American Black Ducks

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American Black Ducks

Black ducks are similar to mallards in size, and resemble the female mallard in coloration, though the black duck's plumage is darker. The male and female black duck are similar in appearance, but the male's bill is yellow while the female's is a dull green. The head is slightly lighter brown than the dark brown body, and the speculum is iridescent violet-blue with predominantly black margins. In flight, the white underwings can be seen in contrast to the dark brown body

Breeding

The American black duck breeds from the upper Mississippi River across to the northeastern United States, north through northern Saskatchewan, Manitoba, across Ontario and the eastern Canadian provinces. The highest breeding densities are found in Maine and Nova Scotia. Black ducks utilize a variety of habitats for breeding, such as alkaline marshes, acid bogs, lakes, stream margins, fresh, brackish and salt marshes, and the margins of estuaries. Female black ducks lay an average of 9 eggs.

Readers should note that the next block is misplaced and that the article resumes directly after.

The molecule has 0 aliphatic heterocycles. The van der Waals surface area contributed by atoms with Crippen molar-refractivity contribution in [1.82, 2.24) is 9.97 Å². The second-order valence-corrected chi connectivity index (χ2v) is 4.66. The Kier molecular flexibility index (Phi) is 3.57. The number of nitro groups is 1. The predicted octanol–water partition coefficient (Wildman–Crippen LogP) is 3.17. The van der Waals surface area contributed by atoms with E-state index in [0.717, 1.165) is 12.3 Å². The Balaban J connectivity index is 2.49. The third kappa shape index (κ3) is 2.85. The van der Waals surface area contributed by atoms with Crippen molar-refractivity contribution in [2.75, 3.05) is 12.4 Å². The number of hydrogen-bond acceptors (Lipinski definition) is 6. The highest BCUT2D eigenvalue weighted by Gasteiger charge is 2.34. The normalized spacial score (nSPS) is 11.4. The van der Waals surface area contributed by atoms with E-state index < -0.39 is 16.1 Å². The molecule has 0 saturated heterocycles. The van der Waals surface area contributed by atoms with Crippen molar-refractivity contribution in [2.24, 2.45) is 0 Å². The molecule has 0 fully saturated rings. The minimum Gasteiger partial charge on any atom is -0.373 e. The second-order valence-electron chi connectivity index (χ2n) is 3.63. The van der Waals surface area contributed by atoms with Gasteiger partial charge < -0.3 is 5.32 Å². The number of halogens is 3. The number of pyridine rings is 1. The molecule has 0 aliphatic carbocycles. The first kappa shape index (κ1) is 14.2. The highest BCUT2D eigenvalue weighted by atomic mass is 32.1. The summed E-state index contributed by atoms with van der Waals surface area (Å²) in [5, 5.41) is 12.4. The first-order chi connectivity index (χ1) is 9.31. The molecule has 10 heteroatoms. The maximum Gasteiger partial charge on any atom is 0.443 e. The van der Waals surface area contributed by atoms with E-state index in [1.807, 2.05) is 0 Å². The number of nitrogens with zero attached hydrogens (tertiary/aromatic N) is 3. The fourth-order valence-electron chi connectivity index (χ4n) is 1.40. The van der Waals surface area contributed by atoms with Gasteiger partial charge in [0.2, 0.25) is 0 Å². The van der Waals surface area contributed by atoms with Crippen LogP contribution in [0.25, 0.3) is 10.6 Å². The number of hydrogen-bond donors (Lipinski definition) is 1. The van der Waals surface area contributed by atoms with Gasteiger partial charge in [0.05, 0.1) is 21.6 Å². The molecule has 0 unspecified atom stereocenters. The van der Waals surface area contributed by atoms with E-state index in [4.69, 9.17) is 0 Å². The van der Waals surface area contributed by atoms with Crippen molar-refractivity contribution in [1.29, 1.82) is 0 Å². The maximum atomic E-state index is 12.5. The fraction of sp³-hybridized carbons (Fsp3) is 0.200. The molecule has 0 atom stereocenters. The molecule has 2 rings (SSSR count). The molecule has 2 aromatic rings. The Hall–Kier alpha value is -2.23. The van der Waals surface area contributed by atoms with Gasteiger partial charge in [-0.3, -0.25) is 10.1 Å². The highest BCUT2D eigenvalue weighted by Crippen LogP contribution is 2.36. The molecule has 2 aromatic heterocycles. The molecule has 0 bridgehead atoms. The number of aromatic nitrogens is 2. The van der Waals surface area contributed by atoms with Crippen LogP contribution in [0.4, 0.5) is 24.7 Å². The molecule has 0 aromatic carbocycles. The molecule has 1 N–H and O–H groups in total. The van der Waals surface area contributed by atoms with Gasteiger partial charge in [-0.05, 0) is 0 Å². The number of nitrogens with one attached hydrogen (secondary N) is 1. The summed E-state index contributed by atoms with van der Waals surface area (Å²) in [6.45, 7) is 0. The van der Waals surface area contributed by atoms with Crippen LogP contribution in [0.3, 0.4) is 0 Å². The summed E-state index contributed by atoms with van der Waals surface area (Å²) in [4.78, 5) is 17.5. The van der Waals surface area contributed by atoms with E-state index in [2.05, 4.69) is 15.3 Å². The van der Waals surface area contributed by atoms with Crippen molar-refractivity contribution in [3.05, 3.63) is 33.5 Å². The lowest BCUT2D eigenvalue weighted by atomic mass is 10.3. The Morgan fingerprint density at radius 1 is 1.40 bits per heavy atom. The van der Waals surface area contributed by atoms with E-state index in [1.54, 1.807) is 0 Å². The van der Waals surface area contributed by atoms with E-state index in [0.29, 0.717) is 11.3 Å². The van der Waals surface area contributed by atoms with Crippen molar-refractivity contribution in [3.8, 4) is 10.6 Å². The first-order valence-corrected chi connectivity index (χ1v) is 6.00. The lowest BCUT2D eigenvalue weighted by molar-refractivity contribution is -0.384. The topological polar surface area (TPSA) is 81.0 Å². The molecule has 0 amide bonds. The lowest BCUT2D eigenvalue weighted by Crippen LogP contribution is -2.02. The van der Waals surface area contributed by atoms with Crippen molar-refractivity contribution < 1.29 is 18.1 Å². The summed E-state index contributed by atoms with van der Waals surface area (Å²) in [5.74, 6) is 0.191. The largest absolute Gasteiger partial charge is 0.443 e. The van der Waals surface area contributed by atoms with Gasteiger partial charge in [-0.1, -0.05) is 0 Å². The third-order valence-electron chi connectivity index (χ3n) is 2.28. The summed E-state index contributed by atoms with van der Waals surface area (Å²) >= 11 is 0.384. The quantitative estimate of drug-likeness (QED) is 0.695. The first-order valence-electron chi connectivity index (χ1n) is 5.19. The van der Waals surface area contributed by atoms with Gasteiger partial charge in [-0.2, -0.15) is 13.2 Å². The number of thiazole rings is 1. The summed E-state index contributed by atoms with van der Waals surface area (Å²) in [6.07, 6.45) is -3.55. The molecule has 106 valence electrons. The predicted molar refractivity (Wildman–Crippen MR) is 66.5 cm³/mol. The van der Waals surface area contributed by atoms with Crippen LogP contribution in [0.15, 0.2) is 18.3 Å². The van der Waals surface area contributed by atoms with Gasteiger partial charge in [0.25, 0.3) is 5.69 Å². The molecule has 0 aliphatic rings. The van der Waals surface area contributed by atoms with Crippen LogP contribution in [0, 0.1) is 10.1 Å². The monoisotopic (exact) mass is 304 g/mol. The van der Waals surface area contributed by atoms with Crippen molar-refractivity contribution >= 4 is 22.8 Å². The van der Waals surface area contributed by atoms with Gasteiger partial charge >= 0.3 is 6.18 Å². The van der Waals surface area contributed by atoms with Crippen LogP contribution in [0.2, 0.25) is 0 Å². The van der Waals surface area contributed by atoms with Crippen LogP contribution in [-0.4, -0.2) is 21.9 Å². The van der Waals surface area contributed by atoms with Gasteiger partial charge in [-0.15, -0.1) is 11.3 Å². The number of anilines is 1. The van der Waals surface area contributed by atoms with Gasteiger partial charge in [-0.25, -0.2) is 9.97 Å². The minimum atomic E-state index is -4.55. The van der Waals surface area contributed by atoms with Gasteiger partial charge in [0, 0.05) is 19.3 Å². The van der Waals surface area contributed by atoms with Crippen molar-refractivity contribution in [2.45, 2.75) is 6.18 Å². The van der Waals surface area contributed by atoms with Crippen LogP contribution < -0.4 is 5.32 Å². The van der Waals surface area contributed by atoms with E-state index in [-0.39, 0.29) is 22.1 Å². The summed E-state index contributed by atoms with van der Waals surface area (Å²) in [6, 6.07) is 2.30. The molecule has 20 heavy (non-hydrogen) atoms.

Food Habits

Black ducks dabble in shallow water to feed on plant material and small aquatic animals (insects, amphibians, etc.) in freshwater habitats, and mollusks and crustaceans in maritime habitats.